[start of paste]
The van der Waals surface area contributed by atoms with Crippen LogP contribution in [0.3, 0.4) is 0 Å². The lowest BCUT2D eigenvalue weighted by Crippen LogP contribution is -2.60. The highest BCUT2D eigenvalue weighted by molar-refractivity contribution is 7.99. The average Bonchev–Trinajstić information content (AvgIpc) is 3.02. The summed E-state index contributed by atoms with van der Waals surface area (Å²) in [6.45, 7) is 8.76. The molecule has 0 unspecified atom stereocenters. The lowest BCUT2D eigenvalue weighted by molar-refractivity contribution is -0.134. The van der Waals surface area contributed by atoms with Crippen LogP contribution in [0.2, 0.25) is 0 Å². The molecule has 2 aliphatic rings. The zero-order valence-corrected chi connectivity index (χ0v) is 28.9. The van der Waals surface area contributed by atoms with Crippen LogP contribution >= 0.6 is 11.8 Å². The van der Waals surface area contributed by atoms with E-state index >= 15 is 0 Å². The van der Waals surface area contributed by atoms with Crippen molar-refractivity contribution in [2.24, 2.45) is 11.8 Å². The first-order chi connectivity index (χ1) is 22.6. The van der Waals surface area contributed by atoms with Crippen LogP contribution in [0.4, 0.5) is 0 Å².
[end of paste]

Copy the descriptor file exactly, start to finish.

The van der Waals surface area contributed by atoms with Crippen LogP contribution in [0.3, 0.4) is 0 Å². The lowest BCUT2D eigenvalue weighted by Crippen LogP contribution is -2.60. The highest BCUT2D eigenvalue weighted by molar-refractivity contribution is 7.99. The average Bonchev–Trinajstić information content (AvgIpc) is 3.02. The summed E-state index contributed by atoms with van der Waals surface area (Å²) in [6.45, 7) is 8.76. The molecule has 0 unspecified atom stereocenters. The lowest BCUT2D eigenvalue weighted by molar-refractivity contribution is -0.134. The van der Waals surface area contributed by atoms with Crippen LogP contribution in [0.2, 0.25) is 0 Å². The molecule has 2 aliphatic rings. The zero-order valence-corrected chi connectivity index (χ0v) is 28.9. The van der Waals surface area contributed by atoms with Crippen LogP contribution >= 0.6 is 11.8 Å². The van der Waals surface area contributed by atoms with E-state index >= 15 is 0 Å². The van der Waals surface area contributed by atoms with Crippen molar-refractivity contribution in [2.24, 2.45) is 11.8 Å². The first-order chi connectivity index (χ1) is 22.6. The van der Waals surface area contributed by atoms with Crippen LogP contribution in [0.4, 0.5) is 0 Å².